Toby's Dinner Theatre of Columbia inspires audiences to dream big with its spectacular "Dreamgirls" production, now on stage and continuing through Nov. 12.
The show, featuring a high-energy cast of singers and dancers, tells of a singing trio on their journey from a musical nowhere ghetto to chart-topping divas.
This re-telling of Michael Bennett's ground-breaking 1981 Broadway musical foreshadows rock opera with a story told almost entirely through song.
About 30 musical numbers — most of them from the Broadway original score by Harry Krieger and Tom Eyen — are given new life in Toby's production by singers and dancers in solo vocals, duets and choruses, accentuated with exuberant dance movement.
Ringside seating in Toby's theater presents an ocean-like breeze as dancers whirl by, circling the outer limits of the performance space. Among these are high-kicking, back-flipping male dancers, and female dancers who communicate the essence of this fable with unflagging energy and deliciously choreographed saucy humor.
Director Kevin McAllister adroitly moves complex action at a brisk pace without chaos, maintaining a distinctive balance. With a subtle touch, McAllister maintains clarity through a variety of disparate interchanges between friends and strangers, all the while keeping the Dreamgirls' priorities at the forefront.
McAllister's collaboration with choreographer Shalyce Hemby is smartly paced and smooth. Hemby's choreography is joyous, synchronized to each song and sharply interpreted by dancers with megawatt energy.
Music director Ross Scott Rawlings masterfully conducts Toby's Broadway level six-musician band, alternating with Nathan Scavilla. The band supports individual vocalists to deliver numbers in distinctive hue and style.
Scene designer David Hopkins' minimalist set works perfectly to convey numerous venues and is enhanced by Lynn Joslin's compatible lighting.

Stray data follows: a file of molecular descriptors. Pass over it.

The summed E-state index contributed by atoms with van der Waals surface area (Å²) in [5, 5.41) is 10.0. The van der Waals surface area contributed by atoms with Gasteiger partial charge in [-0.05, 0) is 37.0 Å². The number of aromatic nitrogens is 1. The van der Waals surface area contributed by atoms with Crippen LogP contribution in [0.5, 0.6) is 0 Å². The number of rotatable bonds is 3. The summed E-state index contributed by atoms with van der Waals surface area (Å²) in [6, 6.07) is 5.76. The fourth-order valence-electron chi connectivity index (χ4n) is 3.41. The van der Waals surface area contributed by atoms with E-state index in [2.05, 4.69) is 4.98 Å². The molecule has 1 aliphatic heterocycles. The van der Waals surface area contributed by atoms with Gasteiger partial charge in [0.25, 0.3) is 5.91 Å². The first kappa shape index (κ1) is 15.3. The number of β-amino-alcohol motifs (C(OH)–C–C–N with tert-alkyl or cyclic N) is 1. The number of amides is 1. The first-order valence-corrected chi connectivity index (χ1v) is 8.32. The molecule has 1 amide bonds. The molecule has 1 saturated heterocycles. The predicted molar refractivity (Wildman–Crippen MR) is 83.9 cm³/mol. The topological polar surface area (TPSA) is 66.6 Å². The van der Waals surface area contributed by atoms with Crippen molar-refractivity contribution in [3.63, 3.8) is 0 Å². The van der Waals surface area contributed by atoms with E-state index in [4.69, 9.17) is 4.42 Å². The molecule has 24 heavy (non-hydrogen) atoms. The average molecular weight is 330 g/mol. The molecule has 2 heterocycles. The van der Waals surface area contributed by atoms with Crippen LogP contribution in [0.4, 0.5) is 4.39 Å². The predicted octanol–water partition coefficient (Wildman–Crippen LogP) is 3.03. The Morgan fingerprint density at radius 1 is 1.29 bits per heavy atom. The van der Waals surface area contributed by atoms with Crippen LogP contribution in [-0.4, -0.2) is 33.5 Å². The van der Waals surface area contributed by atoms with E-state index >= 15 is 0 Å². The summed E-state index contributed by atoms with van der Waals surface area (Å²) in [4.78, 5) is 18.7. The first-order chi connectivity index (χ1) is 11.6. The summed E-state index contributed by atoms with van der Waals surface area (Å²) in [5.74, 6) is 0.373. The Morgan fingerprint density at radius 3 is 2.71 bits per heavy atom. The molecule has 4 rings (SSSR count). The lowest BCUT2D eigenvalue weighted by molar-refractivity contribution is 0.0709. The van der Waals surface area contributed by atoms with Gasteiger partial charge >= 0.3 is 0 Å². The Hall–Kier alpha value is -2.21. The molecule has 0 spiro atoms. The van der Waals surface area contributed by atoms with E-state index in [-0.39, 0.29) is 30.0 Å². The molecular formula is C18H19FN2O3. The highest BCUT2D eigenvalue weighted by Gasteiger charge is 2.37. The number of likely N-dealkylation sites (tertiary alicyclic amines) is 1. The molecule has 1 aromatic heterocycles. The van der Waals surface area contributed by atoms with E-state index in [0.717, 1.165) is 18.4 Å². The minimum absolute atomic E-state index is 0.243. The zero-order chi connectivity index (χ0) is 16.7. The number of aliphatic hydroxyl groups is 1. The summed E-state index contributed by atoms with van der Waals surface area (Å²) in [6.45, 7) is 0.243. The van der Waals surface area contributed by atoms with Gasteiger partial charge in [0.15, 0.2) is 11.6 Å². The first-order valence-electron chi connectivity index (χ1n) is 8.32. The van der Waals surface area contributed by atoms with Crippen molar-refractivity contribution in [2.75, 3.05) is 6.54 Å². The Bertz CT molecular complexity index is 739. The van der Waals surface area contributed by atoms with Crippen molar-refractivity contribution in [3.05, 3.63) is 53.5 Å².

Set in the 1960s, the story tells of the struggles and triumphs of the trio of singers who escape the ghetto through talent to achieve national fame. Calling themselves the Dreams, the three singers deal with some nasty business from their tough, hard-driving manager, Curtis — who courts singer Effie only to drop her later because she does not conform to his vision of glamorous success.
Owning the role of Effie, Crystal Freeman has a remarkably powerful voice that moves the audience. From her first number to the end of Act 1 when she belts out a show-stopping "And I'm Telling You I'm Not Going," Freeman conveys Effie's confidence in her own ability. Such focus enables her to dismiss detractors, though her dependence on Curtis reveals vulnerability. In Act 2, Effie's self-affirmation is expressed in "I Am Changing" and completed with "One Night Only."
Manager Curtis is played by DeCarlo Raspberry, who knows his way around a song and creates a multi-dimensional character not without charm.
Effie's sister, Deena is beautifully realized by Sequina Dubose, who summons Deena's modest dignity and initially unveiled glamour while revealing a lighter but stunning voice capable of commanding power when required. Her full glamour is revealed as she gains maturity to identify with Effie's spiritual growth.
Lorrell is fully captured by Ashley Johnson, first as a naive girl with undeniable sparkle and vocal talent — and later transitioning into an adult woman encouraging others to succeed.
In this large-cast show, every performer contributes fully to the production's overall success, although we can mention only a few standouts. The "last Dream" to arrive, Michelle, is exquisitely captured by Denae Fielder, who sounds as beautiful as she looks in each gorgeous gown.
As James "Thunder" Early, Brian Jeffrey is phenomenal. Jeffrey combines the flair of both James Brown and Prince — whom he actually resembles. His soulful singing and incredible dancing include a break-out moment when "Thunder" returns to his original soul home in "Rap."
Making a Toby's debut, Da'Von Moody is outstanding as C.C. White, Effie's younger-brother. Moody helps deliver the show's most touching songs: "Family" and "I Miss You, Old Friend."
Always adding formidable stage presence, Anwar Thomas is a standout in what could be a minor role as Marty. The part becomes major with Thomas' charisma and standout vocal ability.